I believe Boeing (BA) is posed for good future growth but it is troubling the way the stock has moved as of late. With backlogs of more than 800 planes to build one would think the stock would be doing much better. With the delays and cost overruns for the Dreamliner, there are a couple factors that have come into play that may have led to the quick drop in price - and this includes economic conditions. But with the way things are playing out for the company, it may not make a significant move until later in the year.
Problems with India Air
India originally ordered 27 Dreamliners from Boeing. Well, the delays have been costly in fuel costs to the state-owned airline and it is demanding compensation for the extra costs it has incurred. They are demanding somewhere in the range of $500-$850 million. Now, there is no way Boeing will pay something like that but at the same time the two are negotiating some sort of compensation. Regular compensation for delays is between 5% and 10% so that outrageous amount will not get paid. In the meantime, Boeing has an airliner finished waiting for delivery but Air India will not take possession until the two sides reach an agreement.
Freight Sales Slow
Freight (and that includes air) have fallen along with the global economy. Not surprisingly, European air freight fell 4.6% but a little more surprisingly is Asia, which also fell 4.5%. Because of this freight orders are also down. No sales were recorded through May this year. A year ago 13 cargo planes were sold for a price of $3.75 billion. This hurts since Boeing has been on top of this for the past 5 years. Originally, delays and canceled orders marred production of Airbus' A380 freighter, which had been meant to assault Boeing's 90% control of the air freight market. 2011 was a banner year for Boeing with orders totaling 79 planes. The income this year is being missed.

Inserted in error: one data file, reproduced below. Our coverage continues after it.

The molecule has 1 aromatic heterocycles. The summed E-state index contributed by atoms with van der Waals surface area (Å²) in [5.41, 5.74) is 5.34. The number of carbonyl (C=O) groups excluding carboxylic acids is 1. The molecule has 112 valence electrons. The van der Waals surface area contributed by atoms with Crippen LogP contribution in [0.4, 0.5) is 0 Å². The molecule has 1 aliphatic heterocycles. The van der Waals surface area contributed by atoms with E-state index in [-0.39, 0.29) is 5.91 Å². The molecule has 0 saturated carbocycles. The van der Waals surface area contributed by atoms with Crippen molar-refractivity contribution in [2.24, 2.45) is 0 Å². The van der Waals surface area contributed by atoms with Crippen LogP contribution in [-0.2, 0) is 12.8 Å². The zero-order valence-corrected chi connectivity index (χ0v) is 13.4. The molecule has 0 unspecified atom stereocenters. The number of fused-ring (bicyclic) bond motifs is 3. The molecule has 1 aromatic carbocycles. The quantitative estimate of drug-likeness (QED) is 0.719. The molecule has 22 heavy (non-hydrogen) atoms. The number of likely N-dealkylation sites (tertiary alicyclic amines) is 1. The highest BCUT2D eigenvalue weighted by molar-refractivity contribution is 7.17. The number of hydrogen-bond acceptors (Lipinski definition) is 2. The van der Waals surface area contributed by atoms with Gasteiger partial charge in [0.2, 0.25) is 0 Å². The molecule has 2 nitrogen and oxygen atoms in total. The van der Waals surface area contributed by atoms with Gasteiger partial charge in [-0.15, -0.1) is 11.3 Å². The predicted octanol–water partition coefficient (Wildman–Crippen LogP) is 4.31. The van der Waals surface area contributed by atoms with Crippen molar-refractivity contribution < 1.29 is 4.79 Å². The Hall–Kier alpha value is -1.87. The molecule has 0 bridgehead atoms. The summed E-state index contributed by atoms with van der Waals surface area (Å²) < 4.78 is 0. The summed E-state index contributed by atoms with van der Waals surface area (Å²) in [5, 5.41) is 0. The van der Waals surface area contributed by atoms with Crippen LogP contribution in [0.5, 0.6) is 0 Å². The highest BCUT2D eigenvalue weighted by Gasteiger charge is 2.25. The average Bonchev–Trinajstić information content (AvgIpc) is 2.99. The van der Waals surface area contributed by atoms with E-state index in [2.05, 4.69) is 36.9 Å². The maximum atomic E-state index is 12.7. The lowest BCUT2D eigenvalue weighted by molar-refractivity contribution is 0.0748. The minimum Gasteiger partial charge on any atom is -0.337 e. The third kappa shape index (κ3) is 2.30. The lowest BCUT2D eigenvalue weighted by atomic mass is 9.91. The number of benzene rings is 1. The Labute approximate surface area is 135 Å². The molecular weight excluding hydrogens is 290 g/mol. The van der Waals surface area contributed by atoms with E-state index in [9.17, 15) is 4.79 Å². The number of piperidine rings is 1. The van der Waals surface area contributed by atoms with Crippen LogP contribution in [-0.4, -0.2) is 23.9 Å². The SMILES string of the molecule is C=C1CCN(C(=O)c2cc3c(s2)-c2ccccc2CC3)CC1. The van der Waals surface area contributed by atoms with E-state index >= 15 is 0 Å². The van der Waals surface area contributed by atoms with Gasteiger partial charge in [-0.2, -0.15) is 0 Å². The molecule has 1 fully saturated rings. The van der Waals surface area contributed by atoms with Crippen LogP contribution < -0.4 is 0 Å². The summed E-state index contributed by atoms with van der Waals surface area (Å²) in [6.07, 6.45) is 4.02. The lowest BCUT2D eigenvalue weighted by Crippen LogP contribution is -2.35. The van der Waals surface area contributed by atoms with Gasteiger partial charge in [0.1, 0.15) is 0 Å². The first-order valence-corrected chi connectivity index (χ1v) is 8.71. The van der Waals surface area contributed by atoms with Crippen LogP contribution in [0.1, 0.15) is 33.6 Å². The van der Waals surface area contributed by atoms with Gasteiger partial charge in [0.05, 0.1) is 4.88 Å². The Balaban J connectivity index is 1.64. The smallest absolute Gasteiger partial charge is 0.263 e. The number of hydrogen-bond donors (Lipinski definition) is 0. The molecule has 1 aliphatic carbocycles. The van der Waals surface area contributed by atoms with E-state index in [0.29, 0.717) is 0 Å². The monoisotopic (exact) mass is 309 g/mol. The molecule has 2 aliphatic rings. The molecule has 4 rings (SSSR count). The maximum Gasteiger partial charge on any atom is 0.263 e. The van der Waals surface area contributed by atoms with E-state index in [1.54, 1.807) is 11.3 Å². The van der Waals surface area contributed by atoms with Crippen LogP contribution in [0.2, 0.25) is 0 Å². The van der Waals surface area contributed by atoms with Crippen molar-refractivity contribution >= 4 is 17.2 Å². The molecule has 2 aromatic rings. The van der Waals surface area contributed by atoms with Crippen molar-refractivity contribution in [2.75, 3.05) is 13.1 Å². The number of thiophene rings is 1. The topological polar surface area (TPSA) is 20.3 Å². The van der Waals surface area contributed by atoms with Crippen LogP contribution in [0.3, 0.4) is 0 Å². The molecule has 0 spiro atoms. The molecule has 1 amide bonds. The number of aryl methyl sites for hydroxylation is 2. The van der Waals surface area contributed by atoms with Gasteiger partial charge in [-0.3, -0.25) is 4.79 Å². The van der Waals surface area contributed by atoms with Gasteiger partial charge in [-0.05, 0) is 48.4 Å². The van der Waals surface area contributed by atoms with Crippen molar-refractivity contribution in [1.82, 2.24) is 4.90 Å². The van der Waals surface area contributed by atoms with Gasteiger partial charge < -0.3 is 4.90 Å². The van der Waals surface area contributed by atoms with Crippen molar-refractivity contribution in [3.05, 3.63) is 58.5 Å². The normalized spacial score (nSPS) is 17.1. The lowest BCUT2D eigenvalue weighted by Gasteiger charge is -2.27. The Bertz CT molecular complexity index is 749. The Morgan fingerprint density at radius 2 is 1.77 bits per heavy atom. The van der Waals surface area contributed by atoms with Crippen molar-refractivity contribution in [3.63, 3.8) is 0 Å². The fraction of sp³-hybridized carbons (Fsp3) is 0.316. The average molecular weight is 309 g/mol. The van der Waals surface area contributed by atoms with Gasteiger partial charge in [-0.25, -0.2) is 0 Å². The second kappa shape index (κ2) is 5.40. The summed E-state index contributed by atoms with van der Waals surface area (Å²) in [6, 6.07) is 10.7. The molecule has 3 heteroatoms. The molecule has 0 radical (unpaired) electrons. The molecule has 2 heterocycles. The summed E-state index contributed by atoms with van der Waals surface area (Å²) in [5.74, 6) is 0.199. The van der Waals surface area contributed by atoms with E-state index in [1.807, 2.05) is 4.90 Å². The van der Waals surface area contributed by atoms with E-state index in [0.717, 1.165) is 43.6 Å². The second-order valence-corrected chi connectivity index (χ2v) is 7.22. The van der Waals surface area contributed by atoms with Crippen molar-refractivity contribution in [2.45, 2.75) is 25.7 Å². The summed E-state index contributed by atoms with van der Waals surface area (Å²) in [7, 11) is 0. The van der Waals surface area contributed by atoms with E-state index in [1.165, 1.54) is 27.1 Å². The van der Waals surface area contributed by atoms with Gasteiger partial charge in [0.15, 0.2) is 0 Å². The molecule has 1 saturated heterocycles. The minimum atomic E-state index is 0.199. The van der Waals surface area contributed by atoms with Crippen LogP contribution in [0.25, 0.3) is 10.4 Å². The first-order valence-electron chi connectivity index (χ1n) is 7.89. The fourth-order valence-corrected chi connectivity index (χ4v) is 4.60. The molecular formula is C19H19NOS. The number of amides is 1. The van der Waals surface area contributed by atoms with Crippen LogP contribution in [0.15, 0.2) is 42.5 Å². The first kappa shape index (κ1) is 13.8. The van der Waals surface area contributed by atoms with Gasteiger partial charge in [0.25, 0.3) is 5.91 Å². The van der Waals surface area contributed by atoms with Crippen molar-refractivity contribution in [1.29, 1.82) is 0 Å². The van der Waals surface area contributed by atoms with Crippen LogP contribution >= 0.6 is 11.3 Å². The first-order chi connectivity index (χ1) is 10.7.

One Analyst Says Hard Year for Boeing
UBS analyst David Strauss has focused upon the high cost of incorporating changes into the early production of the Dreamliners. While the company is focused upon building Dreamliners more efficiently and faster toward the end of this year and into 2013, the original costs of production are hurting Boeing. The first 1000 units were estimated to cost almost double the original price. (Almost $240 million compared with the $109 million original projections) Boeing delivered no Dreamliners during May and though it averages 3.5 a month currently and has a goal to reach 10 per month by the end of 2013, the costs overruns from the original productions are going to have a huge affect upon the company no matter when regular deliveries start.
The Options Play
- Buy a November 2012 call with a strike of '70.00' (priced at $4.75)
- Sell a November 2012 call with a strike of '72.50' (priced at $3.40)
- Net Debit to Start: $1.35
- Maximum Profit: $1.15
- Maximum Risk: Net Debit
- Maximum Time of Trade: 5 months
Reasoning behind the Trade
- While we believe Boeing will become more profitable as it starts delivering more and more Dreamliners and gets paid upon delivery; it will not be quick.
- It has to deal with the cost overruns on its early deliveries.
- It has fallen so fast, it is bound to rebound here even for a small move up sometime before year's end.
Boeing is in good long position for growth, but do not count on it in the short term for anything significant.